Almost forty films and 14 years after Giamatti’s debut in the 1990 TV film She’ll Take Romance, Giamatti, whose recent credits include the likes of Paycheck, Thunderpants [a very odd British kid’s film that is amongst his favourites’ and of course American Splendor, Giamatti may be discovered all over again thanks to his road trip comedy/drama Sideways, but this actor remains philosophical on the subject. “I don’t know, just to have the opportunity to do it once is fine, whether it changes it and people let me do more things like that I can’t really predict.” Like the character he plays in the film, Giamatti says he still feels the sense of frustration in his career, “and I don’t think it ever stops for actors. I did that movie Confidence and I remember talking with Dustin Hoffman and even HE was bitching about how he didn’t get some role, so it never stops.” Yet Giamatti, who lives in New York, says that he never been so frustrated as an actor that he has wanted to quit. “I haven’t reached that point and I probably won’t ever, because clearly there is nothing else I could conceive of doing.”
Acting, he says, is something that had always interested him, but doesn’t quite recall why he wanted to do it in the first place. “I guess I really started doing it in college and I mean clearly for every actor, there’s that sort of applause which is nice and all that stuff. I could never decide what to do and as an actor I get to be so many different things so I never had to decide to do one thing, but be an actor and be all these different things. I used to put a lot of philosophical weight on it, and I thought it was going to be something that was going to kind of answer great questions of life, which of course it is not, particularly not acting, I really did have this sort of pretentious attitude about it, which has definitely changed, and I don’t have that anymore. I guess your relationship to it always changes as you grow older, so now it feels like much more of a job to me, which it actually nice. I like that, Instead of feeling it was some sort of a mission I had.”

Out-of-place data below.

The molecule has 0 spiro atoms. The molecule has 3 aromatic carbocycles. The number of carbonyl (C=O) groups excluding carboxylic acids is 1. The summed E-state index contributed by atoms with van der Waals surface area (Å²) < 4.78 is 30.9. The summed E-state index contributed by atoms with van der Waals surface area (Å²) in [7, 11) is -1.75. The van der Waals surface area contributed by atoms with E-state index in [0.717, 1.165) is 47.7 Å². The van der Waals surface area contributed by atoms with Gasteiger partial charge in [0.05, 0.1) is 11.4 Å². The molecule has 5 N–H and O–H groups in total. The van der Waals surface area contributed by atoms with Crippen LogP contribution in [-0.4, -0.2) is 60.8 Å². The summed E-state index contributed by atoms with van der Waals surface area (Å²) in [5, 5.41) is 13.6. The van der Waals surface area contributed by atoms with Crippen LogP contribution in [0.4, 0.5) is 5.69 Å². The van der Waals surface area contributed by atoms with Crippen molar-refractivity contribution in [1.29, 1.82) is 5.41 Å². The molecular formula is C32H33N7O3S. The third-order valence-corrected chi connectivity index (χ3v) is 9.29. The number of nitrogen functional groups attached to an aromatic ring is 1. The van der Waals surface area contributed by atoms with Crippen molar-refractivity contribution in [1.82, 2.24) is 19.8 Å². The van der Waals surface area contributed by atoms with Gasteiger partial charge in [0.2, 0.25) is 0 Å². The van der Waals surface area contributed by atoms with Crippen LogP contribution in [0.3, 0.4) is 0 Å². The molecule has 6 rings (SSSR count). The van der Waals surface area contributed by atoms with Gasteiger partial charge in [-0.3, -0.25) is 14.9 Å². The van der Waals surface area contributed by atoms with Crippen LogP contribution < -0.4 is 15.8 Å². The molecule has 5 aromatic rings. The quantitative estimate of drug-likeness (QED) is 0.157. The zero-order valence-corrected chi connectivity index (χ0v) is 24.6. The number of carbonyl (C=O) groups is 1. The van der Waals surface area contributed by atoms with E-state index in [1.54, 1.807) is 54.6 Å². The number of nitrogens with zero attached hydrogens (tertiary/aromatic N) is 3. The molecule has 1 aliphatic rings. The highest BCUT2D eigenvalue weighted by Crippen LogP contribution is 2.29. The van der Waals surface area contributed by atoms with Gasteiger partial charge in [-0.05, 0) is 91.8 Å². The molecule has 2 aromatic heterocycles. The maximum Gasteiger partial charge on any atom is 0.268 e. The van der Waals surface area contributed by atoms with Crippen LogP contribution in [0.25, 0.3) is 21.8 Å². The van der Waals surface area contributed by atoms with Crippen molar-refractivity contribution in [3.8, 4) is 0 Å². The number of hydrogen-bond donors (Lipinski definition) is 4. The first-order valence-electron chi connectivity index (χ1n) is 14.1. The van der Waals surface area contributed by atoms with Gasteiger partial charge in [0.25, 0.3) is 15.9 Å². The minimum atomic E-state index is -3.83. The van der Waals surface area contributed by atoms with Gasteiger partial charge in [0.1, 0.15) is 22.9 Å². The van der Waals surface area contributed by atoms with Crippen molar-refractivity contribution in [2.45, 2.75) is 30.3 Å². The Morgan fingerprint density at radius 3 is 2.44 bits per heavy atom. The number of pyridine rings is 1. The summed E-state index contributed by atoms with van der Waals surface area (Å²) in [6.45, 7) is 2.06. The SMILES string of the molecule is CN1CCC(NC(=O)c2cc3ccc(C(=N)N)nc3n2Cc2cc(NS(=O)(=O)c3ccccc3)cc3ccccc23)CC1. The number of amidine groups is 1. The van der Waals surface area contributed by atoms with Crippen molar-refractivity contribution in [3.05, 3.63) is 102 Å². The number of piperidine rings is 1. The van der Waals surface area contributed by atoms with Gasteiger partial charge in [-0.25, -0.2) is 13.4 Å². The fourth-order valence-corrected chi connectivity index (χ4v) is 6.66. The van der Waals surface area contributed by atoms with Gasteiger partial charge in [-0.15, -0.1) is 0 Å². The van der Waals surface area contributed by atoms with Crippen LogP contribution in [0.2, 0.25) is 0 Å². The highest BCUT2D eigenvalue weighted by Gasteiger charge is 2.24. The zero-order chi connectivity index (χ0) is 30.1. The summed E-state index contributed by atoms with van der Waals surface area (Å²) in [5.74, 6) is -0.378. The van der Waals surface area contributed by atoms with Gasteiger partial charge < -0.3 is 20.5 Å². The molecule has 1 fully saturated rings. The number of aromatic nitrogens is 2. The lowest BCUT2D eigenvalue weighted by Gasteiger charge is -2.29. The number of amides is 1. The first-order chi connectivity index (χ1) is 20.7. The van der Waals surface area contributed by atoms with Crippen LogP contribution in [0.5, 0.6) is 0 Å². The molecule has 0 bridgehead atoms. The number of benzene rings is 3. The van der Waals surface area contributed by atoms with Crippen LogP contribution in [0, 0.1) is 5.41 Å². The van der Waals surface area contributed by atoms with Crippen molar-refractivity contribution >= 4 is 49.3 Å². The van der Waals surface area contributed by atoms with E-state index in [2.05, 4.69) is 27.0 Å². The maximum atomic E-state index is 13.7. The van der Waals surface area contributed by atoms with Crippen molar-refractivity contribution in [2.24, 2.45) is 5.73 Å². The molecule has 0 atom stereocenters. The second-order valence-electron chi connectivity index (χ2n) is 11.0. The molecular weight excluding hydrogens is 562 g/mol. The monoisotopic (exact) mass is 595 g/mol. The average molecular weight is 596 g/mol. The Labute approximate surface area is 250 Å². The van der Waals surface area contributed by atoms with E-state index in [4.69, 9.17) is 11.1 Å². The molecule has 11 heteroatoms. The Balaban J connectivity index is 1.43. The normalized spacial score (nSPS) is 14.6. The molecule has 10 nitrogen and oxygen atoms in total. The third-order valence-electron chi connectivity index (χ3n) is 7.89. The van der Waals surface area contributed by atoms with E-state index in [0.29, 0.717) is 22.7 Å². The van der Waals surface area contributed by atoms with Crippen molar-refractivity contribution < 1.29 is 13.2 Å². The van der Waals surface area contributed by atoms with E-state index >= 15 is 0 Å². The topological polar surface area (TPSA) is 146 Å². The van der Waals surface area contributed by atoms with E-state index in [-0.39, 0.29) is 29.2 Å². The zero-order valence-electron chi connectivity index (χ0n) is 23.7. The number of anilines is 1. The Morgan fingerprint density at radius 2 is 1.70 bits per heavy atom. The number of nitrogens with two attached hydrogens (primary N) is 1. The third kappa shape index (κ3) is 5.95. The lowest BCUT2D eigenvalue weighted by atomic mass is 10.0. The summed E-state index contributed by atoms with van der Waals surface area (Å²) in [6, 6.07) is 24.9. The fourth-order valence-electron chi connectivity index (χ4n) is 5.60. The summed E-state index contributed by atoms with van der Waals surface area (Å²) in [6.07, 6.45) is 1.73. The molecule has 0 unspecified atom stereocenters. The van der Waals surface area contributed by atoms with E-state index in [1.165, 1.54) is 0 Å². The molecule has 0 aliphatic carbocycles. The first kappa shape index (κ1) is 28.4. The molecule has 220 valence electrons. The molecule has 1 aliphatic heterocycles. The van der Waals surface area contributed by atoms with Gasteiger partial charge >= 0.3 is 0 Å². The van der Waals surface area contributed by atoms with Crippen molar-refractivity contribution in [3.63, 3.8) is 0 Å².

Giamatti is a successful character actor in a town that celebrates youth and stardom, but Paul is always working, always trying to find characters that challenge him. He says, these days, despite paying for his son’s private elementary school in Brooklyn Heights, he is learning to be more choosy when it comes to picking a project. “I’ve gotten pickier than I was, because I can afford to be and people are allowing me to be a little bit more so, but I am always a bit weary about that. I still have a little thing in the back of my head that says I should do what ever the hell anybody asks me to do because I got a kid, a mortgage and I got bills to pay. So that’s kind of a little bit of a constant struggle for me to just go, ‘well screw it, somebody is offering me this and it is fine and I’ll do it.’ And sometimes I have to step back and go, well maybe I shouldn’t do it and I should wait for something else more interesting or whatever. I don’t know, because there’s a part of me that just thinks that I’d just do whatever the hell came along and happily too! I mean as long as I would enjoy it I would do pretty much anything.”
Yet his next film is certainly something that he loved, Cinderella Man, directed by Ron Howard and starring Russell Crowe. “I had a fun character to play”, Giamatti says of the boxing biopic. As for Crowe, Giamatti describes him as a “super complicated guy, but really smart. I loved working with him and had more fun working with him than anybody I think I have ever worked with. I play his trainer, so everything I did was with him and I kind of loved him, even though there was a lot about him that I can’t even begin to understand and he’s a dangerously complicated guy! But from an acting point of view, if you walk in the room and start throwing stuff at him, he just loves it, because he seems to me like he is only really truly happy when he’s acting. Other than that, I don’t think he is not a happy guy.”
Giamatti says he looks forward to taking a break for a while, admitting that he is tired and yearns to spend more time with his family. “I have to look after my kid, as I haven’t seen much of him lately.”